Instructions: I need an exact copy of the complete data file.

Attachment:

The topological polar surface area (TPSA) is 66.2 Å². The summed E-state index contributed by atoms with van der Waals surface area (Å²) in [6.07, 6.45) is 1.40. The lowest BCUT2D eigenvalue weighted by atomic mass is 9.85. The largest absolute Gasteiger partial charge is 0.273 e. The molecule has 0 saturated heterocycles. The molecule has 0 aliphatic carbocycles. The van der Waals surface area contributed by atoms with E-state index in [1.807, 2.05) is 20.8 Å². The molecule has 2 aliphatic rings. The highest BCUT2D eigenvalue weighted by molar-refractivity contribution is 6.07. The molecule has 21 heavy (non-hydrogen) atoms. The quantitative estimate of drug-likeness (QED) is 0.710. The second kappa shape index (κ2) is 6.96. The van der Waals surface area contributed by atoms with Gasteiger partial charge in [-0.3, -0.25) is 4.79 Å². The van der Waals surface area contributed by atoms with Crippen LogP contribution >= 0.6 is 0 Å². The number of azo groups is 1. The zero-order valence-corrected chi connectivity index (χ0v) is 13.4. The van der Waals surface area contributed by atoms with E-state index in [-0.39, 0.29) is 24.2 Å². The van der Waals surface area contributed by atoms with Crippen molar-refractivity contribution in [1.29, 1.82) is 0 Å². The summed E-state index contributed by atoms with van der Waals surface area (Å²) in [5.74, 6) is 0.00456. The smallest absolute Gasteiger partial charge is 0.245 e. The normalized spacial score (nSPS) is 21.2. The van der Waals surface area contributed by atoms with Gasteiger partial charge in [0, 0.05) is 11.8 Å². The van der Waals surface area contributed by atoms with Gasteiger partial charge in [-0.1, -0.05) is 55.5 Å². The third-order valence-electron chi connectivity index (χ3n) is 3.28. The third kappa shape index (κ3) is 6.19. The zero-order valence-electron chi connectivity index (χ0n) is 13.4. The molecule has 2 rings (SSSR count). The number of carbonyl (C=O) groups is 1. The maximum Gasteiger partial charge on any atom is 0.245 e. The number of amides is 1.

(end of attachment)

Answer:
The topological polar surface area (TPSA) is 66.2 Å². The summed E-state index contributed by atoms with van der Waals surface area (Å²) in [6.07, 6.45) is 1.40. The lowest BCUT2D eigenvalue weighted by atomic mass is 9.85. The largest absolute Gasteiger partial charge is 0.273 e. The molecule has 0 saturated heterocycles. The molecule has 0 aliphatic carbocycles. The van der Waals surface area contributed by atoms with E-state index in [1.807, 2.05) is 20.8 Å². The molecule has 2 aliphatic rings. The highest BCUT2D eigenvalue weighted by molar-refractivity contribution is 6.07. The molecule has 21 heavy (non-hydrogen) atoms. The quantitative estimate of drug-likeness (QED) is 0.710. The second kappa shape index (κ2) is 6.96. The van der Waals surface area contributed by atoms with Gasteiger partial charge in [-0.3, -0.25) is 4.79 Å². The van der Waals surface area contributed by atoms with Crippen LogP contribution >= 0.6 is 0 Å². The number of azo groups is 1. The zero-order valence-corrected chi connectivity index (χ0v) is 13.4. The van der Waals surface area contributed by atoms with E-state index in [-0.39, 0.29) is 24.2 Å². The van der Waals surface area contributed by atoms with Crippen molar-refractivity contribution in [1.29, 1.82) is 0 Å². The summed E-state index contributed by atoms with van der Waals surface area (Å²) in [5.74, 6) is 0.00456. The smallest absolute Gasteiger partial charge is 0.245 e. The normalized spacial score (nSPS) is 21.2. The van der Waals surface area contributed by atoms with Gasteiger partial charge in [0, 0.05) is 11.8 Å². The van der Waals surface area contributed by atoms with Gasteiger partial charge in [-0.1, -0.05) is 55.5 Å². The third-order valence-electron chi connectivity index (χ3n) is 3.28. The third kappa shape index (κ3) is 6.19. The zero-order valence-electron chi connectivity index (χ0n) is 13.4. The molecule has 2 rings (SSSR count). The number of carbonyl (C=O) groups is 1. The maximum Gasteiger partial charge on any atom is 0.245 e. The number of amides is 1.